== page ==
Investments in Community Health Centers May Improve the Economy Along with Health

Think Tank Thursday. On August 9, I attended a panel discussion at the progressive think tank, Center for American Progress.  This panel convened by the Progress 2050 initiative discussed community health centers (CHCs) to launch the release of the new report The Importance of Community Health Centers:  Engines of Economic Activity and Job Creation by Ellen-Marie Whelan, NP, PhD, Associate Director of Health Policy at the Center.  Dr. Whelan was joined by Daniel Hawkins, Jr. of the National Association of Community Health Centers, Rebecca Keen-Fan Sze of the Wang Community Health Center and Stephanie Kenyon of the Loudoun Community Health Center for what I  consider to be an enlightening discussion of the role of community health centers in the current American healthcare system and its changing role during the current age of health care reform.

Created in 1965, community health centers were created to fill an existing gap in the healthcare system and meet specific criteria.  They must be located within and/or serve medically underserved areas and populations.  They must provide care to everyone regardless of their ability to pay.  CHCs must provide comprehensive health care services including primary care, dentistry, and specialty care (such as cardiology, orthopedics, podiatry, and psychiatric services).  In addition, they provide supportive services in an effort to reduce barriers to health care or compliance with medical regimens.  As a result, nutrition education,weight-reduction, case management, translation and transportation services are commonly made available to patients.  Finally, CHCs must be governed by a community board comprised of no less than 51% patients from the community.

Dr. Whelan reports, “The patients of these centers are also more likely to identify a usual source of care, and report having better relationships with their health care providers. This focus on primary care and the provision of additional supportive services are among the reasons that care delivered by community health centers is less expensive and ultimately saves money to the broader health care system. Studies estimate that the provision of care in community health centers ultimately saves the U.S. health care system between $9.9 billion and $24 billion annually by eliminating unnecessary emergency room visits and other hospital-based care.”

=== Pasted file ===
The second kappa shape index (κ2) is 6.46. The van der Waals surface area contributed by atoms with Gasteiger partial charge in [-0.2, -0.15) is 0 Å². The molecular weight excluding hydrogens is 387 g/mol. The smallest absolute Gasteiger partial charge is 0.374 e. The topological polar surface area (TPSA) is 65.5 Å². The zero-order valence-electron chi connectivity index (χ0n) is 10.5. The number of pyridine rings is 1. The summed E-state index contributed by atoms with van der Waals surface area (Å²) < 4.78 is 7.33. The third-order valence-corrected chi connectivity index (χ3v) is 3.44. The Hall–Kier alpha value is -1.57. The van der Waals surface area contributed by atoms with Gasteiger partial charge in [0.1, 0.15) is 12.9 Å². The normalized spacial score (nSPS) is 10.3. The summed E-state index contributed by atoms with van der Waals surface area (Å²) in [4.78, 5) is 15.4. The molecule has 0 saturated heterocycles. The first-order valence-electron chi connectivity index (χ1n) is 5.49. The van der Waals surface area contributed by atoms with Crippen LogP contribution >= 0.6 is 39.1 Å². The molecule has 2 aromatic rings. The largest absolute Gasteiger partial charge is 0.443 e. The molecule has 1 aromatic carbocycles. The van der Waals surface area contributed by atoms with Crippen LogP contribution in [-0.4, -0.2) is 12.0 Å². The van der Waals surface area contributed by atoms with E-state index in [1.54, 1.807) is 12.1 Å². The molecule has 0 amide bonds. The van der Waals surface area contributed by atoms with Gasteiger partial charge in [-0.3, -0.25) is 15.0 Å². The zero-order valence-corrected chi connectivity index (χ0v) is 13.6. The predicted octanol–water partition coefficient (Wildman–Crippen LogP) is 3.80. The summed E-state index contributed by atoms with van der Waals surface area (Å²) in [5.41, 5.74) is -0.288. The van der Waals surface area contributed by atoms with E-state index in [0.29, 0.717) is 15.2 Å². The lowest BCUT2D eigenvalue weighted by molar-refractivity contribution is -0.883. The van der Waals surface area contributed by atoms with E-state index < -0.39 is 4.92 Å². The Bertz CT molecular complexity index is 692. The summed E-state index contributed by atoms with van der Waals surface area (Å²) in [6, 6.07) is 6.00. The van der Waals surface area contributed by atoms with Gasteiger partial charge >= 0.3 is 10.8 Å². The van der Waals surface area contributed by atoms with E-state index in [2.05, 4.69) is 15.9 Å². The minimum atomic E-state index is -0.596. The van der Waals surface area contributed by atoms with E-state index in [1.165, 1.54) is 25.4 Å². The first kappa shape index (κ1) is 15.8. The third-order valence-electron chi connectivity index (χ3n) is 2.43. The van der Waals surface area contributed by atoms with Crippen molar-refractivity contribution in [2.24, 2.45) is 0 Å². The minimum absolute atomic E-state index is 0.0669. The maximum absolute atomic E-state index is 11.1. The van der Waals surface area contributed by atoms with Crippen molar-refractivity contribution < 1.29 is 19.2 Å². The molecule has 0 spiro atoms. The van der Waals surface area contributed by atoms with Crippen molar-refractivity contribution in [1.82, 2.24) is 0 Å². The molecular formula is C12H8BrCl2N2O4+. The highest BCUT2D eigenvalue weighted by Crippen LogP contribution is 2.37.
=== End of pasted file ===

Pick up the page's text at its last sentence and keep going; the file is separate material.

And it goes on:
Although community health centers were created 45 years ago, similar gaps remain in today’s healthcare system.  This has made it necessary for both the previous Bush and the current Obama administrations to support the expansion of community health centers to fill these unmet needs.  With last year’s American Recovery and Reinvestment Act, the President allocated $2 billion for the expansion of operating budgets for existing community health centers and new construction.  With this funding, CHCs have served an additional 2.1 million patients in just one year.  Congressional budget experts and economist had projected the funding could support an expansion to serve 2.9 million additional patients over the course two years.  More importantly, with this report Dr. Whelan illustrates that reinvestment in community health centers has indeed yielded economic recovery (see Table 1).

She states, “…the $1.8 billion investment that the American Reinvestment and Recovery Act made in these centers in 2009 yielded $3.2 billion in total economic activity in those areas of the nation that needed it most. New jobs [measured in FTE] and in some cases brand new businesses that did not previously exist were created.”

The Patient Protection and Affordable Care Act, passed into law earlier this year commits $11 billion to community health centers over the next five years to expand services.  This funding will allow CHCs to expand their capacity through both operating and capital budgets.  With larger facilities, new services, additional health care professionals and support staff, community health centers can reconfigure to meet the needs of some 32 million Americans newly insured under this health law.  The panelists each identified budgetary priorities for their centers.  Sze states the Wang Community Health Center must expand its evening and weekend hours to meet the needs of its community. Kenyon has already identified new space for the Loudoun County Community Health Center to double their capacity and reduce its patient waiting list.  Daniel Hawkins concludes that health centers were “founded to be not only agents of care, but also agents of change,” and have “had an impact on the rest of the system.”   The analysis of Dr. Whelan’s report leaves me extremely optimistic about community health centers ability to make their contribution to improving our health care system.

Source: Whelan, E.  The Importance of Community Health Centers:  Engines of Economic Activity and Job Creation.  Issues: Domestic: Healthcare. Center for American Progress.  Accessed online August 19, 2010.

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